Merry Christmas All.
Whilst the Paddle Tasmania river guide for the Leven simply says ‘classic, steep, grade 5’ the AdventurePro/Paddle Australia description contains the following statement:
Probably the steepest popular Tasmanian river trip the Leven canyon is not to be taken lightly. After the seal launch into a dark and steeply cut out gorge there is no going back and it just gets more full on from there. At first the river creeps easily around a corner but after that it drops away steeply so that you can only see the next eddy you are about to fall in to. The river here demands a high level of skill and confidence even before you hit the first waterfall. This drops you into a suspended pool with overhanging walls and the only option out is to paddle the huge waterfall below.
Having kayaked it almost 10 years ago I well remember the fear factor as I was about to plummet off the two large falls but I can also vividly remember the beauty of the gorge and the atmosphere as you look downstream only to see horizon line after horizon line disappear in front of you on an ever increasing ratio. In one 200m stretch it probably drops 30m vertically over 5 drops. Whilst at higher flows and in a kayak these drops are all theoretically paddleable I have always wanted to go back with packrafts and with friends who wouldn’t necessarily be able to kayak such rapids/falls. Back then, based on the description above, we took abseiling gear as I didn’t want to find myself in the situation of being forced to run a 15m waterfall with no other option. We didn’t need to abseil in the end on that trip but decided it would be fun to take the gear on a low volume trip packrafting down the canyon (that said you can easily down climb each main fall and jump the remaining distance).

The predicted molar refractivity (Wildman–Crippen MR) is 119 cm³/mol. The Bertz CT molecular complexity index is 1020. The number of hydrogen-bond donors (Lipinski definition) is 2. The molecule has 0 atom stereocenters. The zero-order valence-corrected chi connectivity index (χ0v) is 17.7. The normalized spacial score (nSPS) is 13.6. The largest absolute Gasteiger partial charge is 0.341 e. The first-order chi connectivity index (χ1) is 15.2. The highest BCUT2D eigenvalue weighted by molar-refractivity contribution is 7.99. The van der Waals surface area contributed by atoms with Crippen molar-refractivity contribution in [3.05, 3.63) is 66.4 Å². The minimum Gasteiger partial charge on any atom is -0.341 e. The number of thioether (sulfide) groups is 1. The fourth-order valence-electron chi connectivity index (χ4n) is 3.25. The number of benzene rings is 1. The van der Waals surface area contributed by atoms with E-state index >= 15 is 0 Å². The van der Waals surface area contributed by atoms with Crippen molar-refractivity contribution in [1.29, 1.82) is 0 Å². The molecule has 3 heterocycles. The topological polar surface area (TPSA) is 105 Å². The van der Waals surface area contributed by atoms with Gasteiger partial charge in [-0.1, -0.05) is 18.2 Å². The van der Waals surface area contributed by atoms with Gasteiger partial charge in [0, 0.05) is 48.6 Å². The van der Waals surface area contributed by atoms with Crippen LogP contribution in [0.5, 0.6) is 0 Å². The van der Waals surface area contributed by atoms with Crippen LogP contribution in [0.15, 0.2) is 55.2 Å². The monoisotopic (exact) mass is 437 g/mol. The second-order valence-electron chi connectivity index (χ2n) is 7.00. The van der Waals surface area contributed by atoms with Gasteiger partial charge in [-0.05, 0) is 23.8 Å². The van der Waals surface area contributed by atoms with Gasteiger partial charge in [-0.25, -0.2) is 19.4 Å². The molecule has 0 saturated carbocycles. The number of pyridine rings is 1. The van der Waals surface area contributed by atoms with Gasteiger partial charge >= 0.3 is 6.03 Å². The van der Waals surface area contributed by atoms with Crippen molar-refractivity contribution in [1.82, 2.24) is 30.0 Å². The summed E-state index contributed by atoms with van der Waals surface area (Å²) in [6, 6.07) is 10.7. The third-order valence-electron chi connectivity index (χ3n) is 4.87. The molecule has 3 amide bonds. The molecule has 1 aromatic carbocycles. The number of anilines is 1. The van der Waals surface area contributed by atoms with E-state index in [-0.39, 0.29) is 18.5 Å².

Five of us headed down the canyon a week ago with overnight gear just in case of an epic but also because, for us, it is more enjoyable to spend nights on rivers than to simply do long day trips that often turn out more epic than we anticipate. Despite the very low flows (the last big dump, with 50mm of rain, was 6 days prior) it was still a super fun trip and we were able to paddle a lot more rapids than we hoped. I was worried that the lower section would require a significant amount of walking and dragging but this was not the case. Certainly the river requires a lot of respect and although everything is portageable at low flows the upper section is still a very serious river/canyon environment.
The trip was also a great chance to try out a number of Kokopelli packrafts. These worked great in this low volume environment where we were constantly getting in and out of our boats either scouting or portaging. They particularly work well when combined with a Watershed drypack in the rear. In fact on this overnight trip and in this environment we found the Kokopelli’s worked even better than my [Jen’s ] highly modified self-bailing Alpacka.
You can check out our packrafting video at: https://vimeo.com/115361951